We lunched at a water hole which was supplied by ubiquitous wind pump - Doug had to get the pump working of course , and then we headed toward and arrived at Kuboes by 16:05 on a good dirt road - very fast - we could now travel at more than 20 kph !

This road resembled a fairground switchback ride - the road followed the hilly countryside - speeding down the one hill and up and over the next - trouble is that one you can't see if anything is coming towards you or if the road veers to the left or right !   We headed past the mission and village for the Oornag Kampterrein - only to find it padlocked - Doug went back to the village - into the general store - turned on his best Afrikaans and got the keys - we had the whole place to ourselves.  This campsite was half washed away - long drop toilets which we didn't use (much easier to imitate a cat by now) - had a tap which didn't work - and a collection of Nama reed huts of which the Hoskin & Brodie families  occupied two for the night - these were 'POSH' - with concrete floors, a rollup reed door and a reed mat roof through which the moon shone all night.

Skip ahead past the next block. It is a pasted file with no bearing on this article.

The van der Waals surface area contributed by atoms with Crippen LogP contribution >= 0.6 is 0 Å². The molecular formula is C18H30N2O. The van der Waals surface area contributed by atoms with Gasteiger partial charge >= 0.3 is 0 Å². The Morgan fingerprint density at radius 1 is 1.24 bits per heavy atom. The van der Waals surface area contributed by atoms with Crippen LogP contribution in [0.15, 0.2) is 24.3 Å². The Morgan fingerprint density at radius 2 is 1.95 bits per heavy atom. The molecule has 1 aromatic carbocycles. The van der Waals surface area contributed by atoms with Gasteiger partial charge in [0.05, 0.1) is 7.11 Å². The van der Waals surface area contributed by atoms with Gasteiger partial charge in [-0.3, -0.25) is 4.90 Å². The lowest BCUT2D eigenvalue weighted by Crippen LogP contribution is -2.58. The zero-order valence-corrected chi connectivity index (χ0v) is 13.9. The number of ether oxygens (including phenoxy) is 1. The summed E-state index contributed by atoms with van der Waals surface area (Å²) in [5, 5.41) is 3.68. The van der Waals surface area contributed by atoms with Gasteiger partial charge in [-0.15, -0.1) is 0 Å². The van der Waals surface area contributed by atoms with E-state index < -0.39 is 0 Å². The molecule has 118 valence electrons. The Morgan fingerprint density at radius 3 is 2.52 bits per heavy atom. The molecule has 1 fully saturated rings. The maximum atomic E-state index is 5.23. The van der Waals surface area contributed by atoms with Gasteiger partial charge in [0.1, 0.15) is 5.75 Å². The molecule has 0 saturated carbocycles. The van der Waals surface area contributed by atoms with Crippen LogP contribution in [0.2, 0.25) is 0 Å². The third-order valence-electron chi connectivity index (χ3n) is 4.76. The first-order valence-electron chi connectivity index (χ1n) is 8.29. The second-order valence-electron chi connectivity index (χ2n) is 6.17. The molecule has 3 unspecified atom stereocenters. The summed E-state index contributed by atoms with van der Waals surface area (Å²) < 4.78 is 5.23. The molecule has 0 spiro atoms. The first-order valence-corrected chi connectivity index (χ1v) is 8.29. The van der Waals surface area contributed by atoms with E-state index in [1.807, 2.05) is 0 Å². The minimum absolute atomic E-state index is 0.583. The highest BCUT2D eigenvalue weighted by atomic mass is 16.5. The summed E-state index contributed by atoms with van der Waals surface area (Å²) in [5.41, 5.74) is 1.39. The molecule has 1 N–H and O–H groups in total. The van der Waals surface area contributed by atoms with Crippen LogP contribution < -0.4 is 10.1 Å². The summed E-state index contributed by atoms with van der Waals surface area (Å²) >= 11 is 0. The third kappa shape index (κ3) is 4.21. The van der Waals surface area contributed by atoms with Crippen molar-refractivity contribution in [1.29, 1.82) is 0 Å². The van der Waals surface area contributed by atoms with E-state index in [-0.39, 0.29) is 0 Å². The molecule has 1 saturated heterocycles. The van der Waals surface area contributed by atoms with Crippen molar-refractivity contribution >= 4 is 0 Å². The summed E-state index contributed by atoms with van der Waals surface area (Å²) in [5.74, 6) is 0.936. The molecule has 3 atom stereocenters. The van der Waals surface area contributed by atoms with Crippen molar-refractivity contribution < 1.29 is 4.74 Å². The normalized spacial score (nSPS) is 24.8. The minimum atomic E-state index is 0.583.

After dropping of the campsite keys back at the village store on Sunday  morning we set off to the south to select what we thought was the correct track for the trail - maybe it was but I was now using my newest toy - the GPS (I had programmed in some waypoints before the journey) for it's intended purpose - for about  3 hours we followed our noses using the GPS to guide us to our destination, the BrandKaros campsite on the banks of the Orange river about 27 km upstream from the river mouth and the diamond mining town of Alexander bay.   Now we passed quite a few isolated shepherd huts - these mostly equipped with a plastic 1000 lt water container and a half broken pickup truck.